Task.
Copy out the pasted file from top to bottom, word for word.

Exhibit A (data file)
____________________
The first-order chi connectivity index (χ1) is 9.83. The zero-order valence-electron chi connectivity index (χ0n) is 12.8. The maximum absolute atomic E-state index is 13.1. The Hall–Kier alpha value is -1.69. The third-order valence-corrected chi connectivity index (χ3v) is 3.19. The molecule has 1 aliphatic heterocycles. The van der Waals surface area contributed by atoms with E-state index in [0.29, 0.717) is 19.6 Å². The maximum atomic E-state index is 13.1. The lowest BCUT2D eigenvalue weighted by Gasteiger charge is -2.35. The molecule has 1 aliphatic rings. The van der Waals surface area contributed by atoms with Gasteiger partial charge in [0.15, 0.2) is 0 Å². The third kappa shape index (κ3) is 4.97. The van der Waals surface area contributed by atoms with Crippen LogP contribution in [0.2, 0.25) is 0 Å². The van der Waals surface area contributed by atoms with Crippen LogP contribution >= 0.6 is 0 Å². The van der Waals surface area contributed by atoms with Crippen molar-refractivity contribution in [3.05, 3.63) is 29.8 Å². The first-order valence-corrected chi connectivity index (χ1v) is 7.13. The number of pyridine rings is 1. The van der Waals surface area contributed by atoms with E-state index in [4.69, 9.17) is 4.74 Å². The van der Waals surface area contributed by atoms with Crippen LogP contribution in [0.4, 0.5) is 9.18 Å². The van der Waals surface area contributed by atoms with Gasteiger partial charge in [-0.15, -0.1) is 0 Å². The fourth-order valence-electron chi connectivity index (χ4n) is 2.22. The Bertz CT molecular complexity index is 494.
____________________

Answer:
The first-order chi connectivity index (χ1) is 9.83. The zero-order valence-electron chi connectivity index (χ0n) is 12.8. The maximum absolute atomic E-state index is 13.1. The Hall–Kier alpha value is -1.69. The third-order valence-corrected chi connectivity index (χ3v) is 3.19. The molecule has 1 aliphatic heterocycles. The van der Waals surface area contributed by atoms with E-state index in [0.29, 0.717) is 19.6 Å². The maximum atomic E-state index is 13.1. The lowest BCUT2D eigenvalue weighted by Gasteiger charge is -2.35. The molecule has 1 aliphatic rings. The van der Waals surface area contributed by atoms with Gasteiger partial charge in [0.15, 0.2) is 0 Å². The third kappa shape index (κ3) is 4.97. The van der Waals surface area contributed by atoms with Crippen LogP contribution in [0.2, 0.25) is 0 Å². The van der Waals surface area contributed by atoms with Crippen LogP contribution >= 0.6 is 0 Å². The van der Waals surface area contributed by atoms with Crippen molar-refractivity contribution in [3.05, 3.63) is 29.8 Å². The first-order valence-corrected chi connectivity index (χ1v) is 7.13. The number of pyridine rings is 1. The van der Waals surface area contributed by atoms with E-state index in [4.69, 9.17) is 4.74 Å². The van der Waals surface area contributed by atoms with Crippen LogP contribution in [0.4, 0.5) is 9.18 Å². The van der Waals surface area contributed by atoms with Gasteiger partial charge in [-0.15, -0.1) is 0 Å². The fourth-order valence-electron chi connectivity index (χ4n) is 2.22. The Bertz CT molecular complexity index is 494.